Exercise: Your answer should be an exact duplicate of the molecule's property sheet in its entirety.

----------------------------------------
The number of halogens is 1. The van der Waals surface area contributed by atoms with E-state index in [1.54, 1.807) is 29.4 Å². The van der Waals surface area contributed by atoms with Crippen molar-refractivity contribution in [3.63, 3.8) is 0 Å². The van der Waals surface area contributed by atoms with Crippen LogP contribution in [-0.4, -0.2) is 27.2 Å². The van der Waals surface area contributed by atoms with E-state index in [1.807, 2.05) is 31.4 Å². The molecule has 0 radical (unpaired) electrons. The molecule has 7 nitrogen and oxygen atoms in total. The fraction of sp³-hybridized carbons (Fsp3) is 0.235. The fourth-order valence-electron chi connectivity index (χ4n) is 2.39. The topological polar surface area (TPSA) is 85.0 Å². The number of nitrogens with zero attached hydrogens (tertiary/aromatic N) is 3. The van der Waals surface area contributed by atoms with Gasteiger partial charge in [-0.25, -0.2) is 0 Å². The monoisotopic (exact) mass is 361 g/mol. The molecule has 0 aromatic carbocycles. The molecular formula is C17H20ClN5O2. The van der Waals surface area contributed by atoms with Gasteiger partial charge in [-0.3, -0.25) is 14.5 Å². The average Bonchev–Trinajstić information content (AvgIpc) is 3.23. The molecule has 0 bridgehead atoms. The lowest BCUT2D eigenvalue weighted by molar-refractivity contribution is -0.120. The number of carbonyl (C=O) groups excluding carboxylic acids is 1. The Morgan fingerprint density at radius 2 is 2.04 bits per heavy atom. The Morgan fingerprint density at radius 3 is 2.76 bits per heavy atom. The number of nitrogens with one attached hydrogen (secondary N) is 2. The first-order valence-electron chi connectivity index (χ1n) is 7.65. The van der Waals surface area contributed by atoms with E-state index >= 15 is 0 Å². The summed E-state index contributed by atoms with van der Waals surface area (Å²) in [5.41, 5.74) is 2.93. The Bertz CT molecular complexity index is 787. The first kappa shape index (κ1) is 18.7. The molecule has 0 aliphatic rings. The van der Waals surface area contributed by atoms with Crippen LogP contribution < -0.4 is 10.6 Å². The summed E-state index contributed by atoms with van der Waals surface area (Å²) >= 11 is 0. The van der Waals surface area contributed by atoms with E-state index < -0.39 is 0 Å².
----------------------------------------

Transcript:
The number of halogens is 1. The van der Waals surface area contributed by atoms with E-state index in [1.54, 1.807) is 29.4 Å². The van der Waals surface area contributed by atoms with Crippen molar-refractivity contribution in [3.63, 3.8) is 0 Å². The van der Waals surface area contributed by atoms with Crippen LogP contribution in [-0.4, -0.2) is 27.2 Å². The van der Waals surface area contributed by atoms with E-state index in [1.807, 2.05) is 31.4 Å². The molecule has 0 radical (unpaired) electrons. The molecule has 7 nitrogen and oxygen atoms in total. The fraction of sp³-hybridized carbons (Fsp3) is 0.235. The fourth-order valence-electron chi connectivity index (χ4n) is 2.39. The topological polar surface area (TPSA) is 85.0 Å². The number of nitrogens with zero attached hydrogens (tertiary/aromatic N) is 3. The van der Waals surface area contributed by atoms with Gasteiger partial charge in [-0.25, -0.2) is 0 Å². The monoisotopic (exact) mass is 361 g/mol. The molecule has 0 aromatic carbocycles. The molecular formula is C17H20ClN5O2. The van der Waals surface area contributed by atoms with Gasteiger partial charge in [-0.3, -0.25) is 14.5 Å². The average Bonchev–Trinajstić information content (AvgIpc) is 3.23. The molecule has 0 bridgehead atoms. The lowest BCUT2D eigenvalue weighted by molar-refractivity contribution is -0.120. The number of carbonyl (C=O) groups excluding carboxylic acids is 1. The Morgan fingerprint density at radius 2 is 2.04 bits per heavy atom. The Morgan fingerprint density at radius 3 is 2.76 bits per heavy atom. The number of nitrogens with one attached hydrogen (secondary N) is 2. The first-order valence-electron chi connectivity index (χ1n) is 7.65. The van der Waals surface area contributed by atoms with E-state index >= 15 is 0 Å². The summed E-state index contributed by atoms with van der Waals surface area (Å²) in [5.41, 5.74) is 2.93. The Bertz CT molecular complexity index is 787. The first kappa shape index (κ1) is 18.7. The molecule has 0 aliphatic rings. The van der Waals surface area contributed by atoms with Crippen LogP contribution < -0.4 is 10.6 Å². The summed E-state index contributed by atoms with van der Waals surface area (Å²) >= 11 is 0. The van der Waals surface area contributed by atoms with E-state index < -0.39 is 0 Å².